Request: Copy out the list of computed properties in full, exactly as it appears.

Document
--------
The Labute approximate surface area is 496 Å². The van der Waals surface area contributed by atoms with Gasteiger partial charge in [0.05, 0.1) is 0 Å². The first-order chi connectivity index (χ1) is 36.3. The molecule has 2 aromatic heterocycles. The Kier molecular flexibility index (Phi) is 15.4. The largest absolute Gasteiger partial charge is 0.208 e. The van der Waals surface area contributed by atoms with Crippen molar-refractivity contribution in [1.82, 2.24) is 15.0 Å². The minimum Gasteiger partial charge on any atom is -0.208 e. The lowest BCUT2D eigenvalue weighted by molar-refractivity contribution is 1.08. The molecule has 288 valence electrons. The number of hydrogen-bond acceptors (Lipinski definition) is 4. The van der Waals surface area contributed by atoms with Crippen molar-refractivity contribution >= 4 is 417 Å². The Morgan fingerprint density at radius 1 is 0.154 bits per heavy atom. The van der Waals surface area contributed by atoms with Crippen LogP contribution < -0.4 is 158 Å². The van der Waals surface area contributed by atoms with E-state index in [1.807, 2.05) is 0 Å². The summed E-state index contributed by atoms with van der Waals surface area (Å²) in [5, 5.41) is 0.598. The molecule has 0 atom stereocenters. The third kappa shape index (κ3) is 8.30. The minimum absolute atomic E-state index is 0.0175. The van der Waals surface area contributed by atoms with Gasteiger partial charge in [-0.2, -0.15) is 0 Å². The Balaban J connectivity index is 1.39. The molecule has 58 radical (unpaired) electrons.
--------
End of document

The Labute approximate surface area is 496 Å². The van der Waals surface area contributed by atoms with Gasteiger partial charge in [0.05, 0.1) is 0 Å². The first-order chi connectivity index (χ1) is 36.3. The molecule has 2 aromatic heterocycles. The Kier molecular flexibility index (Phi) is 15.4. The largest absolute Gasteiger partial charge is 0.208 e. The van der Waals surface area contributed by atoms with Crippen molar-refractivity contribution in [1.82, 2.24) is 15.0 Å². The minimum Gasteiger partial charge on any atom is -0.208 e. The lowest BCUT2D eigenvalue weighted by molar-refractivity contribution is 1.08. The molecule has 288 valence electrons. The number of hydrogen-bond acceptors (Lipinski definition) is 4. The van der Waals surface area contributed by atoms with Crippen molar-refractivity contribution >= 4 is 417 Å². The Morgan fingerprint density at radius 1 is 0.154 bits per heavy atom. The van der Waals surface area contributed by atoms with Crippen LogP contribution < -0.4 is 158 Å². The van der Waals surface area contributed by atoms with E-state index in [1.807, 2.05) is 0 Å². The summed E-state index contributed by atoms with van der Waals surface area (Å²) in [5, 5.41) is 0.598. The molecule has 0 atom stereocenters. The third kappa shape index (κ3) is 8.30. The minimum absolute atomic E-state index is 0.0175. The van der Waals surface area contributed by atoms with Gasteiger partial charge in [-0.2, -0.15) is 0 Å². The Balaban J connectivity index is 1.39. The molecule has 58 radical (unpaired) electrons.